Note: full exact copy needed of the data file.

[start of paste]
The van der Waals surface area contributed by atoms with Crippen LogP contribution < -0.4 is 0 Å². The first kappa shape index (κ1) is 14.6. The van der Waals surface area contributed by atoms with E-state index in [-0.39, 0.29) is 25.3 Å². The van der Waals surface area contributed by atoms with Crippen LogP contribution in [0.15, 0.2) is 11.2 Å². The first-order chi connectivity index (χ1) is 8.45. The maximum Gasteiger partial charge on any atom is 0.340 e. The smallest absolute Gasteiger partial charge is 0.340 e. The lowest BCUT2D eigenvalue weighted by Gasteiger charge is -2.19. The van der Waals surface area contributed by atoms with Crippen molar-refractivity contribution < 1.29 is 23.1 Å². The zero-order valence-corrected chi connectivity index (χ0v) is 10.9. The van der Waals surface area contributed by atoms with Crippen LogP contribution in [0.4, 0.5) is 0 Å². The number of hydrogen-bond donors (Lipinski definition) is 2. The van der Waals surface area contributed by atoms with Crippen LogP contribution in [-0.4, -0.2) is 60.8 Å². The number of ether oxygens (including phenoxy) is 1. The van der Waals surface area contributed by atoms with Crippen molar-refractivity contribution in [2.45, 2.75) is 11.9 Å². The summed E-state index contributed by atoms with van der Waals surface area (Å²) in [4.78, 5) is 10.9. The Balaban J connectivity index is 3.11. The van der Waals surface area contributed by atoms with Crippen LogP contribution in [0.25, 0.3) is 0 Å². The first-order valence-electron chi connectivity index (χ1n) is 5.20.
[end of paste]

The van der Waals surface area contributed by atoms with Crippen LogP contribution < -0.4 is 0 Å². The first kappa shape index (κ1) is 14.6. The van der Waals surface area contributed by atoms with E-state index in [-0.39, 0.29) is 25.3 Å². The van der Waals surface area contributed by atoms with Crippen LogP contribution in [0.15, 0.2) is 11.2 Å². The first-order chi connectivity index (χ1) is 8.45. The maximum Gasteiger partial charge on any atom is 0.340 e. The smallest absolute Gasteiger partial charge is 0.340 e. The lowest BCUT2D eigenvalue weighted by Gasteiger charge is -2.19. The van der Waals surface area contributed by atoms with Crippen molar-refractivity contribution < 1.29 is 23.1 Å². The zero-order valence-corrected chi connectivity index (χ0v) is 10.9. The van der Waals surface area contributed by atoms with Crippen LogP contribution in [0.4, 0.5) is 0 Å². The number of hydrogen-bond donors (Lipinski definition) is 2. The van der Waals surface area contributed by atoms with Crippen LogP contribution in [-0.4, -0.2) is 60.8 Å². The number of ether oxygens (including phenoxy) is 1. The van der Waals surface area contributed by atoms with Crippen molar-refractivity contribution in [2.45, 2.75) is 11.9 Å². The summed E-state index contributed by atoms with van der Waals surface area (Å²) in [4.78, 5) is 10.9. The Balaban J connectivity index is 3.11. The van der Waals surface area contributed by atoms with Crippen LogP contribution in [0.25, 0.3) is 0 Å². The first-order valence-electron chi connectivity index (χ1n) is 5.20.